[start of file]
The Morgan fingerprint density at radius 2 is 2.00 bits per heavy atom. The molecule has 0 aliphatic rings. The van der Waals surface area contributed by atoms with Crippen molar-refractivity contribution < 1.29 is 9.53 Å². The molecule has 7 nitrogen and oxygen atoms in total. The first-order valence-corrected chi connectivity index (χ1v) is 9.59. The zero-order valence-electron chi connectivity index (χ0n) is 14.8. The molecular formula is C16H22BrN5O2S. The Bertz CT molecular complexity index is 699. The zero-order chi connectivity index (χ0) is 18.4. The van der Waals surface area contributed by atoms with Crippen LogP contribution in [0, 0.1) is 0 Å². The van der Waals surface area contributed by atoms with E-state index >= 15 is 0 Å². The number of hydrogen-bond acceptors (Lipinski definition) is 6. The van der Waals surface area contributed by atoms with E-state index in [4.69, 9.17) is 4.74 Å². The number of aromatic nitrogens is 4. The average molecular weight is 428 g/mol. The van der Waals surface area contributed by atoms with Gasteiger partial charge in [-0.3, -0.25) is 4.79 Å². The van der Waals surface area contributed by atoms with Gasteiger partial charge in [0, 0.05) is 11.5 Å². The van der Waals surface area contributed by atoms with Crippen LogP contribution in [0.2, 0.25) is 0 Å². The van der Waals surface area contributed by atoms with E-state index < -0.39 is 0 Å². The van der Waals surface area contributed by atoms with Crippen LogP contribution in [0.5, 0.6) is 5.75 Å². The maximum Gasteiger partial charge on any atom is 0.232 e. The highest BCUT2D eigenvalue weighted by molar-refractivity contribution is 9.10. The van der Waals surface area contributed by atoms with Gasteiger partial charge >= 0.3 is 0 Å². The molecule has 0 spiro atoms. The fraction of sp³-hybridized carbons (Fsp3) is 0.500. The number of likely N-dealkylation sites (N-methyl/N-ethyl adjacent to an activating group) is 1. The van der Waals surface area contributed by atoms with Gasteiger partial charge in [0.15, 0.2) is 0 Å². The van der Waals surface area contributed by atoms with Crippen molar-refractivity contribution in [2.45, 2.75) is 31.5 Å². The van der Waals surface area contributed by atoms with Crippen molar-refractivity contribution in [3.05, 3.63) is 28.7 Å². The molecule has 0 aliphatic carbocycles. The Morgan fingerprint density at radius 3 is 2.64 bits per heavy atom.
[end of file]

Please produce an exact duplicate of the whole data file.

The Morgan fingerprint density at radius 2 is 2.00 bits per heavy atom. The molecule has 0 aliphatic rings. The van der Waals surface area contributed by atoms with Crippen molar-refractivity contribution < 1.29 is 9.53 Å². The molecule has 7 nitrogen and oxygen atoms in total. The first-order valence-corrected chi connectivity index (χ1v) is 9.59. The zero-order valence-electron chi connectivity index (χ0n) is 14.8. The molecular formula is C16H22BrN5O2S. The Bertz CT molecular complexity index is 699. The zero-order chi connectivity index (χ0) is 18.4. The van der Waals surface area contributed by atoms with Crippen LogP contribution in [0, 0.1) is 0 Å². The van der Waals surface area contributed by atoms with E-state index >= 15 is 0 Å². The number of hydrogen-bond acceptors (Lipinski definition) is 6. The van der Waals surface area contributed by atoms with E-state index in [4.69, 9.17) is 4.74 Å². The number of aromatic nitrogens is 4. The average molecular weight is 428 g/mol. The van der Waals surface area contributed by atoms with Gasteiger partial charge in [-0.3, -0.25) is 4.79 Å². The van der Waals surface area contributed by atoms with Gasteiger partial charge in [0, 0.05) is 11.5 Å². The van der Waals surface area contributed by atoms with Crippen LogP contribution in [0.2, 0.25) is 0 Å². The van der Waals surface area contributed by atoms with E-state index < -0.39 is 0 Å². The van der Waals surface area contributed by atoms with Crippen LogP contribution in [0.5, 0.6) is 5.75 Å². The maximum Gasteiger partial charge on any atom is 0.232 e. The highest BCUT2D eigenvalue weighted by molar-refractivity contribution is 9.10. The van der Waals surface area contributed by atoms with Gasteiger partial charge >= 0.3 is 0 Å². The molecule has 0 spiro atoms. The fraction of sp³-hybridized carbons (Fsp3) is 0.500. The number of likely N-dealkylation sites (N-methyl/N-ethyl adjacent to an activating group) is 1. The van der Waals surface area contributed by atoms with Gasteiger partial charge in [0.15, 0.2) is 0 Å². The van der Waals surface area contributed by atoms with Crippen molar-refractivity contribution in [2.45, 2.75) is 31.5 Å². The van der Waals surface area contributed by atoms with Crippen molar-refractivity contribution in [3.05, 3.63) is 28.7 Å². The molecule has 0 aliphatic carbocycles. The Morgan fingerprint density at radius 3 is 2.64 bits per heavy atom.